A pair of intersections in the township are still causing some concerns for Mahoning Township supervisors as they continue to attempt to get resolution from Lowe's and the Walmart Supercenter over separate issues at their respective intersections.
In the case of Lowe's, the supervisors are researching the history of the intersection at the Carbon Plaza Mall that was originally improved when Walmart owned the property. They are trying to determine what responsibilities went with the intersection in that agreement and how that agreement was supposed to handle when Lowe's took over the property. Part of the concern is there are currently two signs that are knocked down and need to be replaced which supervisors agreed 4-0 to replace and bill Lowe's for them.
"The original agreement with Walmart was they would pay for it [the maintenance of the signs, markings and lights]. There is still money in their escrow account. The agreement didn't just go away because Walmart sold the building to Lowe's," said Solicitor Tom Nanovic. While Lowe's currently owns the property that was originally Walmart's, they had not finalized an agreement with supervisors over exactly what their responsibilities would be.
Chairperson John Wieczorek said that at one time they had mentioned handling the maintenance but there is no official agreement finalized that follows through on that pledge. He pointed out that just because Lowe's said they wouldn't be responsible for the intersection doesn't make it so referring to Nanovic's comments about how the old agreement might govern the existing owner.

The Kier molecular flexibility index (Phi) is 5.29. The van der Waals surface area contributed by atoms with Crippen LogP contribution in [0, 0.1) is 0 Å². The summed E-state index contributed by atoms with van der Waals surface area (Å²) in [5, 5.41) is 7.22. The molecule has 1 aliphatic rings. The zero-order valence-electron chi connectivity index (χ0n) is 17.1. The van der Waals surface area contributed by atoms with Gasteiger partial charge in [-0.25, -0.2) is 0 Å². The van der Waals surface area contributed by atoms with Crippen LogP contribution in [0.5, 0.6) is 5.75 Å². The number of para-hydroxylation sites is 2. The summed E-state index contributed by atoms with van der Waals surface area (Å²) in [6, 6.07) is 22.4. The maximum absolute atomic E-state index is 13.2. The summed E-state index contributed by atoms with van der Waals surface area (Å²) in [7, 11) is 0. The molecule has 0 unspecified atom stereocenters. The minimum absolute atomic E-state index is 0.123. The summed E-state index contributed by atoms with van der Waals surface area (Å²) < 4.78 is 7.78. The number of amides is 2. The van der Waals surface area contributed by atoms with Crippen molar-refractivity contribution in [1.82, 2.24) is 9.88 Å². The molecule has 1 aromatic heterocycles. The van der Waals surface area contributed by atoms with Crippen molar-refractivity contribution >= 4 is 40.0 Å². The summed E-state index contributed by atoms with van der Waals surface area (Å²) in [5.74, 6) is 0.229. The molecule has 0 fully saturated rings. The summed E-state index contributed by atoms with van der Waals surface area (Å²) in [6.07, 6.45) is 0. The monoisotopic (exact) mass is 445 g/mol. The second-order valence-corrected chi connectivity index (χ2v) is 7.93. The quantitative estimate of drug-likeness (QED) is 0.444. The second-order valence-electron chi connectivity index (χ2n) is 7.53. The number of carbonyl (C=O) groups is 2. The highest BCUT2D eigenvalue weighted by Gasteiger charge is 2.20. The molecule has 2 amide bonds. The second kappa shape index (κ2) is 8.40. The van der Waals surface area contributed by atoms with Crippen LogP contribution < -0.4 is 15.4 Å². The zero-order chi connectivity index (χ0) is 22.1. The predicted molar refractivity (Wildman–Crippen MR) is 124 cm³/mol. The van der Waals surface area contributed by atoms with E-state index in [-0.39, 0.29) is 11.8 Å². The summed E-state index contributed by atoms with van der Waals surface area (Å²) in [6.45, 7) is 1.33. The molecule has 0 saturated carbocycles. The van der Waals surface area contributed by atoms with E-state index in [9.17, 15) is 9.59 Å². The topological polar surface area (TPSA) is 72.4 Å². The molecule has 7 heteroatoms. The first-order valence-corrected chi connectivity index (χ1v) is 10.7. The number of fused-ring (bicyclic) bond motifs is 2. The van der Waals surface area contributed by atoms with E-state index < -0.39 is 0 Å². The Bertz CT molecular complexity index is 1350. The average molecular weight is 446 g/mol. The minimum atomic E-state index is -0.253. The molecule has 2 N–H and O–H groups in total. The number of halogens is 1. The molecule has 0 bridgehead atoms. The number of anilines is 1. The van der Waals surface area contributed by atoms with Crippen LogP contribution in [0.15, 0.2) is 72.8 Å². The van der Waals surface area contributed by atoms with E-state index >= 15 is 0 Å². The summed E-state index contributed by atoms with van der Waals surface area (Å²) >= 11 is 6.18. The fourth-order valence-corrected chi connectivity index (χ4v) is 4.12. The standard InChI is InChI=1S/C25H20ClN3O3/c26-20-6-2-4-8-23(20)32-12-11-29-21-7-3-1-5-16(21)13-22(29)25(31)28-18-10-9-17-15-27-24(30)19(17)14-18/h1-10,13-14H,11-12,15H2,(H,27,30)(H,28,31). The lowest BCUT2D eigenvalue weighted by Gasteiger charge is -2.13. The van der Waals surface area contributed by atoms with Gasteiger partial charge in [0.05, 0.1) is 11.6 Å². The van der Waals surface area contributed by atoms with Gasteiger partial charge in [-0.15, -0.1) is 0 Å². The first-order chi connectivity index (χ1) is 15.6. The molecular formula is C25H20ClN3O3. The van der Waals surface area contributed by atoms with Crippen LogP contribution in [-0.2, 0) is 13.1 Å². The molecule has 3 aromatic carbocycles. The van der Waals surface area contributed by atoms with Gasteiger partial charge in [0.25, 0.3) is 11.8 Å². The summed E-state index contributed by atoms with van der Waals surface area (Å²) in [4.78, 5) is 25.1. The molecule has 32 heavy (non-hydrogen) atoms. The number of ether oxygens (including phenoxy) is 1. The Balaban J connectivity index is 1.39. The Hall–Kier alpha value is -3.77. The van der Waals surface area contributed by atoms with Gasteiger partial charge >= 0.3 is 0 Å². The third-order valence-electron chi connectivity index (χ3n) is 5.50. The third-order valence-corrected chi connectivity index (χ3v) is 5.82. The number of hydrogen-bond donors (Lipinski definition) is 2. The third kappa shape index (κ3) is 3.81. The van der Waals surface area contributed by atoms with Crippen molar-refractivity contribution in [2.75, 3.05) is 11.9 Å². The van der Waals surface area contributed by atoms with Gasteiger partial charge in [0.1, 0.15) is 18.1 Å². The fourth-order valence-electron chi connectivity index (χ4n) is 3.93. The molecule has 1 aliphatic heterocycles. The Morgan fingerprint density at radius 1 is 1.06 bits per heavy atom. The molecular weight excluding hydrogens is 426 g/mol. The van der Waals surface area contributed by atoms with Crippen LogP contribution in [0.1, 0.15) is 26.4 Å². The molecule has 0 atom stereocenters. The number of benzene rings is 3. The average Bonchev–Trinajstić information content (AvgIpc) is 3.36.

Supervisor Bruce Steigerwalt said he would attempt to call PennDOT again to see if they could provide the permit for the intersection to determine historically who was responsible for the lights, lines and signage. Nanovic said their copy of the permit might shed some light on the original agreement. The township had been unable to locate it until a previous solicitor supplied them with a copy of the draft but it was missing an attachment which no one was able to find in the records.
Nanovic said with regard to the signs that were knocked down, he believed that Lowe's should be responsible for paying for them but added that the township should replace them in the intersection and bill them.
Steigerwalt moved to have the signs erected again at Lowe's and directed the road crew to keep track of their time and costs so that Lowe's could be billed. The motion carried 4-0.
The new intersection at the Walmart Supercenter also has a pending agreement that has been on the table for months, but supervisors have been unable to make any progress with the company. They did note that one of the signals seems to not be installed correctly. Supervisor Frank Ruch noted every time a storm comes through the valley it seems to skew the light.